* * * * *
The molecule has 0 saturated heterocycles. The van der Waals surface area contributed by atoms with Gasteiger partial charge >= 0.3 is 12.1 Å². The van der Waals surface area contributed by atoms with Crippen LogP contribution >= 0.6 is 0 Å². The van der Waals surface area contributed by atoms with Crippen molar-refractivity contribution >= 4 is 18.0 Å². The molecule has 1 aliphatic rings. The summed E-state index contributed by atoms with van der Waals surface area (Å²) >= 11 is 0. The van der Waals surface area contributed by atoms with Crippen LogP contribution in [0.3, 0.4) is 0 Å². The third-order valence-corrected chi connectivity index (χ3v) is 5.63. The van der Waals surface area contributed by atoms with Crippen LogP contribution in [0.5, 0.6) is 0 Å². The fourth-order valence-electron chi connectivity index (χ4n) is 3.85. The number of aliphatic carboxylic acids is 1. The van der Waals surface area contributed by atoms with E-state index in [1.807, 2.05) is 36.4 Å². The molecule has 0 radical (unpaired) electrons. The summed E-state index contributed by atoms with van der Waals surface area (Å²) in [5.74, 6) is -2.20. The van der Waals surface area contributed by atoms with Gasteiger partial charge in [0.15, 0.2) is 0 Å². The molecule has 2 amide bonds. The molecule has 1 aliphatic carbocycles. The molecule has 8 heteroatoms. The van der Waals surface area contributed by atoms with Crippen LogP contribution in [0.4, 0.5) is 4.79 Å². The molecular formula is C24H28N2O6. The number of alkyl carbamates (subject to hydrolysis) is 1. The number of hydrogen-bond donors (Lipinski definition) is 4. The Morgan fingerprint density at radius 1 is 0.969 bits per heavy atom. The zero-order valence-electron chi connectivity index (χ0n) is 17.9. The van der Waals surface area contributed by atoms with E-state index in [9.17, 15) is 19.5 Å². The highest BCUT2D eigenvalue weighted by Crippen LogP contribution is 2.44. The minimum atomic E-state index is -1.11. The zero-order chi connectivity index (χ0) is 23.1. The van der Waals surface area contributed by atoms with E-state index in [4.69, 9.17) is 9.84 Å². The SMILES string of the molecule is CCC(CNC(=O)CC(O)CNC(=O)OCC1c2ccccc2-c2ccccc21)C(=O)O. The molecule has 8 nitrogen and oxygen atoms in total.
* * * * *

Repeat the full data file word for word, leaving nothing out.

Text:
The molecule has 0 saturated heterocycles. The van der Waals surface area contributed by atoms with Gasteiger partial charge >= 0.3 is 12.1 Å². The van der Waals surface area contributed by atoms with Crippen LogP contribution >= 0.6 is 0 Å². The van der Waals surface area contributed by atoms with Crippen molar-refractivity contribution >= 4 is 18.0 Å². The molecule has 1 aliphatic rings. The summed E-state index contributed by atoms with van der Waals surface area (Å²) >= 11 is 0. The van der Waals surface area contributed by atoms with Crippen LogP contribution in [0.3, 0.4) is 0 Å². The third-order valence-corrected chi connectivity index (χ3v) is 5.63. The van der Waals surface area contributed by atoms with Crippen LogP contribution in [0.5, 0.6) is 0 Å². The fourth-order valence-electron chi connectivity index (χ4n) is 3.85. The number of aliphatic carboxylic acids is 1. The van der Waals surface area contributed by atoms with E-state index in [1.807, 2.05) is 36.4 Å². The molecule has 0 radical (unpaired) electrons. The summed E-state index contributed by atoms with van der Waals surface area (Å²) in [5.74, 6) is -2.20. The van der Waals surface area contributed by atoms with Gasteiger partial charge in [0.15, 0.2) is 0 Å². The molecule has 2 amide bonds. The molecule has 1 aliphatic carbocycles. The molecule has 8 heteroatoms. The van der Waals surface area contributed by atoms with Crippen LogP contribution in [0.4, 0.5) is 4.79 Å². The molecular formula is C24H28N2O6. The number of alkyl carbamates (subject to hydrolysis) is 1. The number of hydrogen-bond donors (Lipinski definition) is 4. The Morgan fingerprint density at radius 1 is 0.969 bits per heavy atom. The zero-order valence-electron chi connectivity index (χ0n) is 17.9. The van der Waals surface area contributed by atoms with E-state index in [9.17, 15) is 19.5 Å². The highest BCUT2D eigenvalue weighted by Crippen LogP contribution is 2.44. The minimum atomic E-state index is -1.11. The zero-order chi connectivity index (χ0) is 23.1. The van der Waals surface area contributed by atoms with E-state index in [4.69, 9.17) is 9.84 Å². The SMILES string of the molecule is CCC(CNC(=O)CC(O)CNC(=O)OCC1c2ccccc2-c2ccccc21)C(=O)O. The molecule has 8 nitrogen and oxygen atoms in total.